NGC7023, The Iris Nebula
September 10, 2016
This is the Iris Nebula, NGC7023. It is a reflection nebula, the blue coming from light reflected off soot/dust behind the bright star. There is lots of soot and dust visible throughout the image. This nebula is in our own Milky Way galaxy, and is relatively close at about 1,300 light years from Earth. The star at the centre of the nebula is easy in binoculars, but the nebula itself is very challenging to see visually. I imaged this object in 2013, but covered a relatively small field compared to this version, which does a better job at showing how dusty this region of space is.
SBIG STL-11000M camera, Baader R, G and B filters, 10″ f/6.8 ASA astrograph, Paramount MX. Guided with SBIG’s external guide camera and 80 mm f/6.25 Lumicon achromatic refractor. Acquisition, guiding and mount control with TheSkyX. Focusing with FocusMax. Automation with CCDCommander. All preprocessing and post-processing in PixInsight. Shot from my SkyShed in Guelph, Ontario. Little to no moonlight, good to excellent transparency, and good to very good seeing throughout acquisition.
20 x 15m unbinned with each of R, G and B filters (total = 15 hr).
Creation and cleanup: R, G and B masters were cropped and processed separately with DBE. R, G and B were combined to make an RGB image which was processed with ColourCalibration.
Linear Noise Reduction: MultiscaleLinearTransform was used to reduce noise in the background areas. Layer settings for threshold and strength: Layer 1: 3.0, 0.5 Layer 2: 2.0, 0.35 Layer 3: 1.0, 0.2 Layer 4: 0.5, 0.1
Stretching: HistogramTransformation was applied to make a pleasing yet bright image. During stretching, it was noted that the colours were not properly balanced for the background, so this was adjusted manually using sliders for the individual colour channels, as well as the RGB/K slider.
Creation and cleanup of SynthL: The cleaned up R,G and B masters were combined using the ImageIntegration tool (average, additive with scaling, noise evaluation, iterative K-sigma / biweight midvariance, no pixel rejection).
Deconvolution: A copy of the image was stretched to use as a deconvolution mask. A star mask was made from unstretched SynthL to use as a local deringing support. Deconvolution was applied (80 iterations, regularized Richardson-Lucy, external PSF made using DynamicPSF tool with about 20 stars; local deringing at 70% and global dark deringing at 0.03).
Linear Noise Reduction: MultiscaleLinearTransform was applied to reduce the noise. Layer settings for threshold and strength: Layer 1: 3.0, 0.5 Layer 2: 2.0, 0.35 Layer 3: 1.0, 0.2 Layer 4: 0.5, 0.1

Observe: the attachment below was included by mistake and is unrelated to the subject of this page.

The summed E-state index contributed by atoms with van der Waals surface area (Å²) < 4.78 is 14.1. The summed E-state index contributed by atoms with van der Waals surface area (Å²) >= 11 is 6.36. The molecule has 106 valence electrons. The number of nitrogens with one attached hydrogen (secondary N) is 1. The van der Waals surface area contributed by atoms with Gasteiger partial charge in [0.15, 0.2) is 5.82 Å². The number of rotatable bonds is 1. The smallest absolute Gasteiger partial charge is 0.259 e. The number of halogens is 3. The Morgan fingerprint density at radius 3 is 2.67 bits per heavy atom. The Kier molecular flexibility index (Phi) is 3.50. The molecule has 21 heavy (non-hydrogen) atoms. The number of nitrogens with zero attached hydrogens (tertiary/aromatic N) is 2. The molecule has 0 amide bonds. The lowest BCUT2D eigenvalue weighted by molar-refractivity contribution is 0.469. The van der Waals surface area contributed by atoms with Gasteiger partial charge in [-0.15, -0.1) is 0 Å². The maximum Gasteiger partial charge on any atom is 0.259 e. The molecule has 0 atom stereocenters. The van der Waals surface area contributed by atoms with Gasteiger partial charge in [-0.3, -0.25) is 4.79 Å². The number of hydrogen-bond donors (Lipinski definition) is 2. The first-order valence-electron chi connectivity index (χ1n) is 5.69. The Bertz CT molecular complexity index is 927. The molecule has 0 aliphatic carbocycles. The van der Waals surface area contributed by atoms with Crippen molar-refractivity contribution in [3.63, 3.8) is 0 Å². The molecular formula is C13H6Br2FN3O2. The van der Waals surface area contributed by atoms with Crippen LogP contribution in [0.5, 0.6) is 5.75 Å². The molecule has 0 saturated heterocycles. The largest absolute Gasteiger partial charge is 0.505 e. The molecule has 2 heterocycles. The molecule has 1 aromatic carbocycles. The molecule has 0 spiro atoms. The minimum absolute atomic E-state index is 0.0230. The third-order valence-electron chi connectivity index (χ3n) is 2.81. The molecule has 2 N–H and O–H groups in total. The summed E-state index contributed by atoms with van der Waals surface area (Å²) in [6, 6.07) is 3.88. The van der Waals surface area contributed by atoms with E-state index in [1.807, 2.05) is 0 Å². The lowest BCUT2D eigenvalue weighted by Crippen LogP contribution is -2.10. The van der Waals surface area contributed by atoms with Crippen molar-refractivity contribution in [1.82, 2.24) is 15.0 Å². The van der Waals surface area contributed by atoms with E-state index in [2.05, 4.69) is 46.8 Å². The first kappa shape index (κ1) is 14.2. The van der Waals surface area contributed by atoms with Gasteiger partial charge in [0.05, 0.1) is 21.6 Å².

Stretching: HistogramTransformation was applied to make a pleasing yet bright image.
Dynamic Range Compression: HDRMultiscaleTransform was applied at 6 and 4 pixel scales, using a mask to protect background, faint nebula and stars.
Nonlinear Noise Reduction: TGVDenoise was applied and the image was re-stretched to reset the black point.
Local Contrast Enhancement: LocalHistogramEqualization was run at scales of 50 and 150 pixels to restore contrast lost during dynamic range compression, again using a mask.
Combining SynthL with RGB:
The luminance channel of the RGB image was extracted, processed and then added back into the RGB image as follows:
1. Extract luminance from the RGB image.
2. Apply LinearFit using SynthL as the reference.
3. Use ChannelCombination in Lab mode to replace the RGB’s luminance with the fitted luminance from step 2.
4. LRGBCombine was then used to make a SynthLRGB image.
Final Processing of SynthLRGB:
MultiscaleLinearTransform was applied to sharpen the brightest parts of the nebula (bias +0.04 for layers 2 and 3), protecting other areas with a mask.
The DarkStructureEnhance script was applied with a strength of 0.07 to slightly darken dark areas in the nebula and dust. Background, stars and nebula brightness, contrast and saturation were adjusted in several iterations using Curves with masks as required. TGVDenoise was applied to the darkest parts of the image outside the nebula, using a highly selective mask. The mask was made by using PixelMath to subtract a star mask from a highly blurred range mask that selected just the darkest parts of the image (rescaling off).
Image scale is about 1.1 arcsec per pixel for this camera / telescope combination.